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    my friend has a case which has drag for a few years and has not been settled yet. scenario: my friend bought a flat from party A at agreed price. my friend has paid downpayment which was accepted by party A. it was assume everything was going smoothly and my friend sold his flat to party B and received downpayment from party B. everything go smoothly until party A decide not to sell to my friend and my friend cannot sell to party B. As a result, my friend has to pay back party B the downpayment PLUS compensation. but he still cannot claim anything from party A. He is still fighting for the case and to-date he has incurred more than $10k in lawyer fee. he is in dilema becos if he stop the case he will lose everything and claim back nothing, but he still want to fight the case he has to fork out more legal fee and the lawyer did not commit to him the chances of winning the case. i was wondering whether is the lawyer doing his job?? this is quite a simple case and how can it be drag for so long? is the lawyer trying to make more $ or they jus not interested in the case and jus drag on? any advice??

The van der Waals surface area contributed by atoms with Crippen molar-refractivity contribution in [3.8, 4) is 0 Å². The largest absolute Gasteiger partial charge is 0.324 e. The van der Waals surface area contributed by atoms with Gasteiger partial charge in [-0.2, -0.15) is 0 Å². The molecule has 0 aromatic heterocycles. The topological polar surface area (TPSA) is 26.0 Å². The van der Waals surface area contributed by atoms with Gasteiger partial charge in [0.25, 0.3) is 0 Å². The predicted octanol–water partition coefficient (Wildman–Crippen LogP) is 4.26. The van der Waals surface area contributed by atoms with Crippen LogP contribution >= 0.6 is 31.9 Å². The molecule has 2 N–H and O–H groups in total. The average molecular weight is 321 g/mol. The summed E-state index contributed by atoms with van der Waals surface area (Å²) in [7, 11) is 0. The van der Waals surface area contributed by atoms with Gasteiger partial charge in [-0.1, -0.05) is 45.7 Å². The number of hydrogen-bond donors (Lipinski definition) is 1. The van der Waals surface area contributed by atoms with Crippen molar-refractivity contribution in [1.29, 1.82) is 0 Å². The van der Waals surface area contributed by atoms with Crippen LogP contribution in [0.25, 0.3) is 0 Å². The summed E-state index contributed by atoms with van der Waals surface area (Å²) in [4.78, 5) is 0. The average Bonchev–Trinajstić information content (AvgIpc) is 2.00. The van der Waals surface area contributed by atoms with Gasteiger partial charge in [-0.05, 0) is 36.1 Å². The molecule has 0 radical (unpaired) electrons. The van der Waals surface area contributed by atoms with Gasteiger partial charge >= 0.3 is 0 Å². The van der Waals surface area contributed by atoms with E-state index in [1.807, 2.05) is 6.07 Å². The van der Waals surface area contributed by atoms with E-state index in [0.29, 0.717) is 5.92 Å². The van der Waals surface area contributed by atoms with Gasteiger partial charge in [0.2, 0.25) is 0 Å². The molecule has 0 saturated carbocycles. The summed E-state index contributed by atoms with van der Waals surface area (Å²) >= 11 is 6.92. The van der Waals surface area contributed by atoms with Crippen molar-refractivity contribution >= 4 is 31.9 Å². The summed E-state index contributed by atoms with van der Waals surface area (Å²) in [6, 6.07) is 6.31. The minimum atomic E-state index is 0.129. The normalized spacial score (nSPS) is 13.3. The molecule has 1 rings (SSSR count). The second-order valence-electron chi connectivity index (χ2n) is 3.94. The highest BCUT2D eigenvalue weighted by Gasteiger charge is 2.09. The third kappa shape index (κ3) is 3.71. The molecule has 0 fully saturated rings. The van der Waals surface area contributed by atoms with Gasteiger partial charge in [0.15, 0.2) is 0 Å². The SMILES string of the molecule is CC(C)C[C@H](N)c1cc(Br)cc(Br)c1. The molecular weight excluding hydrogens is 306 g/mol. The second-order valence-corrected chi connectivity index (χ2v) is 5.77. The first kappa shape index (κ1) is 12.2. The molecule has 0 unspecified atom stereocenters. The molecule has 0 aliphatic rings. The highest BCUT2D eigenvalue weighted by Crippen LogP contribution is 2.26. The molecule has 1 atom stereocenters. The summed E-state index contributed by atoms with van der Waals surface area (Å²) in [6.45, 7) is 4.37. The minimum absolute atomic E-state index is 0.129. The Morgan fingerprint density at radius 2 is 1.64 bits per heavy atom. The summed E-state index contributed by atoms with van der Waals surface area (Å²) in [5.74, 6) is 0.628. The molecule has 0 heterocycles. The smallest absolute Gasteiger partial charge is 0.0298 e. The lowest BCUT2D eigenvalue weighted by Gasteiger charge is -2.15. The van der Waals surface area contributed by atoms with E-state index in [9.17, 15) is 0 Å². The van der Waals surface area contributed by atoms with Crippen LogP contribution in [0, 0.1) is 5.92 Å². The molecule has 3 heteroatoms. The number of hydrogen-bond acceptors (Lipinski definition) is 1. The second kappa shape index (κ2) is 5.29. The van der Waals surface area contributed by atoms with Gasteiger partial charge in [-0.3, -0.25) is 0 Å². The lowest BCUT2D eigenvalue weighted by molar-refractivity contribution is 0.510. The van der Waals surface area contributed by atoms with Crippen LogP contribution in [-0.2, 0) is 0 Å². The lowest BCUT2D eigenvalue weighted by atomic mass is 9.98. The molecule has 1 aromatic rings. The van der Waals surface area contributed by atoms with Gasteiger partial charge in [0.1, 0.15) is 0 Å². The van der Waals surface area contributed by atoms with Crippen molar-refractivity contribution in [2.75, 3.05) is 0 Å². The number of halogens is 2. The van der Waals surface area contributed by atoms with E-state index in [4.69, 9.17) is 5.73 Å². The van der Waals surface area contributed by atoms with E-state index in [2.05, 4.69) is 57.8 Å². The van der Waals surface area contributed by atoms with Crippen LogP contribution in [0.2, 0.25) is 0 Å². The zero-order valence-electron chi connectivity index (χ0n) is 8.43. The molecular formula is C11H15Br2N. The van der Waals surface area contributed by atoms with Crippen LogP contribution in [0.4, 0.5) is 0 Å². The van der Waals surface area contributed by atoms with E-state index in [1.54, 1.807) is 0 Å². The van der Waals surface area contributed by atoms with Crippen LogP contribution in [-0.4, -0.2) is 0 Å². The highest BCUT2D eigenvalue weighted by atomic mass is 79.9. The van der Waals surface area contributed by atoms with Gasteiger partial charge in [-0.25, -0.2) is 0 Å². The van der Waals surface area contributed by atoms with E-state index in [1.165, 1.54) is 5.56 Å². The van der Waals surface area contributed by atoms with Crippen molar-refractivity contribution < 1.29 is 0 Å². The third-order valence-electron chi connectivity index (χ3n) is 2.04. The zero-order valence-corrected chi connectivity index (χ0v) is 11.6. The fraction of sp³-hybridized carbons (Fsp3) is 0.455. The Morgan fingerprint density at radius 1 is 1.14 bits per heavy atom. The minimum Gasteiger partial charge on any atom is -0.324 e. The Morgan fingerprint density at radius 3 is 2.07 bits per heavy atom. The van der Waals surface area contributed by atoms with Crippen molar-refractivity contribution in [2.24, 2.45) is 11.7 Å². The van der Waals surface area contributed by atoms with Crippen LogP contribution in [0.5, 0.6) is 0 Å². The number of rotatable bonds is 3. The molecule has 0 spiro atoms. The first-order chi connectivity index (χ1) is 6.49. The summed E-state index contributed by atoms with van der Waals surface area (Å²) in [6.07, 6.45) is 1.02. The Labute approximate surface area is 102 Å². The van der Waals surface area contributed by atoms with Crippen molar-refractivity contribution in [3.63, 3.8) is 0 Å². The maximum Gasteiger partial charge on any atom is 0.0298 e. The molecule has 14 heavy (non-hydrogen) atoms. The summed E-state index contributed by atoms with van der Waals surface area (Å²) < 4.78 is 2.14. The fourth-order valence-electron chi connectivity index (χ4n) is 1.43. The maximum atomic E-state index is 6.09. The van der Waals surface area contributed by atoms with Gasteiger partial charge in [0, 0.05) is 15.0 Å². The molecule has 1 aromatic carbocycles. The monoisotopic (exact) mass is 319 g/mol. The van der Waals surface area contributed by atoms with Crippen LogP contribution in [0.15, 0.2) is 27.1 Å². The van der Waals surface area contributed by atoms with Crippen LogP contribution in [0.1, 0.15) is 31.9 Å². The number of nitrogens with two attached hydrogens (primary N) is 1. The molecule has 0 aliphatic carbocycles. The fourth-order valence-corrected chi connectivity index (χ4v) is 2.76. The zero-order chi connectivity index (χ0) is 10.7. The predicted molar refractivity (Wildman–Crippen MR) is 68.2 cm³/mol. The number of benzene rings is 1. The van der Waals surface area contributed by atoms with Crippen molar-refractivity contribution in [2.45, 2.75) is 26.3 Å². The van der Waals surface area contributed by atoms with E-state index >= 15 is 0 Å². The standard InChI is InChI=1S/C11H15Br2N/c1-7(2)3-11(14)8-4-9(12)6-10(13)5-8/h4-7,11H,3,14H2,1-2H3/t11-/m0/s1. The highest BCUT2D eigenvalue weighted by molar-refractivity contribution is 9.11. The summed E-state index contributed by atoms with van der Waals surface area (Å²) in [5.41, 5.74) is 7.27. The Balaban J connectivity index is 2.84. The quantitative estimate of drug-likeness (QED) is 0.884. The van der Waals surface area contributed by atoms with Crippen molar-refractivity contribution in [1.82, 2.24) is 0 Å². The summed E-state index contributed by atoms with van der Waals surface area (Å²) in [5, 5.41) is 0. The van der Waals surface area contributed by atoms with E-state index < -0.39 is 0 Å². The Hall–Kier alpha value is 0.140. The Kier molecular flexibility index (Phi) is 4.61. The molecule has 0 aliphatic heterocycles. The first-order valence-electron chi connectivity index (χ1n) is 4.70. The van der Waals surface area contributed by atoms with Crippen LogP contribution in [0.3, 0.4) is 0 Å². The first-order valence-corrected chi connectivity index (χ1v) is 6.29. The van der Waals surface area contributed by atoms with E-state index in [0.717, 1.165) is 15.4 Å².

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    http://www.propertyhub.com.sg/Singap...ty-Buying.html “4.(ii) Entering Sale and Purchase Agreement.
    The purchaser will need to put up another 9% of the agreed sale price known as Option Exercise Fee to accept the OTP which will then form a valid sale contract, known as Sale and Purchase Agreement. The two payments (Option fee and Option exercise fee) then form the down payment, which is 10% of the agreed sale price. The balance of the payment must be settled on or before legal completion date.”